Genome-wide analysis of body proportion classifies height-associated variants by mechanism of action and implicates genes important for skeletal development

Yingleong Chan*, Rany M. Salem, Yu Han H Hsu, George McMahon, Tune H. Pers, Sailaja Vedantam, Tonu Esko, Michael H. Guo, Elaine T. Lim, Lude Franke, George Davey Smith, David P. Strachan, Joel N. Hirschhorn

*Corresponding author for this work

Research output: Contribution to journalArticle (Academic Journal)peer-review

33 Citations (Scopus)

Abstract

Human height is a composite measurement, reflecting the sum of leg, spine, and head lengths. Many common variants influence total height, but the effects of these or other variants on the components of height (body proportion) remain largely unknown. We studied sitting height ratio (SHR), the ratio of sitting height to total height, to identify such effects in 3,545 African Americans and 21,590 individuals of European ancestry. We found that SHR is heritable: 26% and 39% of the total variance of SHR can be explained by common variants in European and African Americans, respectively, and global European admixture is negatively correlated with SHR in African Americans (r2 ≈ 0.03). Six regions reached genome-wide significance (p < 5 × 10-8) for association with SHR and overlapped biological candidate genes, including TBX2 and IGFBP3. We found that 130 of 670 height-associated variants are nominally associated (p < 0.05) with SHR, more than expected by chance (p = 5 × 10-40). At these 130 loci, the height-increasing alleles are associated with either a decrease (71 loci) or increase (59 loci) in SHR, suggesting that different height loci disproportionally affect either leg length or spine/head length. Pathway analyses via DEPICT revealed that height loci affecting SHR, and especially those affecting leg length, show enrichment of different biological pathways (e.g., bone/cartilage/growth plate pathways) than do loci with no effect on SHR (e.g., embryonic development). These results highlight the value of using a pair of related but orthogonal phenotypes, in this case SHR with height, as a prism to dissect the biology underlying genetic associations in polygenic traits and diseases.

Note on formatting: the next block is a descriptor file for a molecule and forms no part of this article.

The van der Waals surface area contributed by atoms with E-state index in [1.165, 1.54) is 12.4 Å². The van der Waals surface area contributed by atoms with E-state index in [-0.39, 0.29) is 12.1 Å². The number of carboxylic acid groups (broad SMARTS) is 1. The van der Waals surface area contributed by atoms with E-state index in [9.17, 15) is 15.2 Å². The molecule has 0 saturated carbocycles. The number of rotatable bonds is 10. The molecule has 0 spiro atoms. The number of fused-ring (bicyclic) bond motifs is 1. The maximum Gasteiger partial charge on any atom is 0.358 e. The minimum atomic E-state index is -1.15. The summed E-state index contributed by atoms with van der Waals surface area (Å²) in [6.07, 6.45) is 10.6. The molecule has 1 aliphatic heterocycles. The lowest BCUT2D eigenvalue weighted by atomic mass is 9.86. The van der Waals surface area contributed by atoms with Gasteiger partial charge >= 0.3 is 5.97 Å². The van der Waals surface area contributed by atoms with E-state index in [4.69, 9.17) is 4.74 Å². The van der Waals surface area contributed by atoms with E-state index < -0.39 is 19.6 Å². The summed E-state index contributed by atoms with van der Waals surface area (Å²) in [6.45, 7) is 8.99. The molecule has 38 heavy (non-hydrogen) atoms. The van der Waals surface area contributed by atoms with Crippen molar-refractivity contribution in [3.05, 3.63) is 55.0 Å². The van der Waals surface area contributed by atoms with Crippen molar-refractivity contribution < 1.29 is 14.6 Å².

Original languageEnglish
Pages (from-to)695-708
Number of pages14
JournalAmerican Journal of Human Genetics
Volume96
Issue number5
DOIs
Publication statusPublished - 7 May 2015

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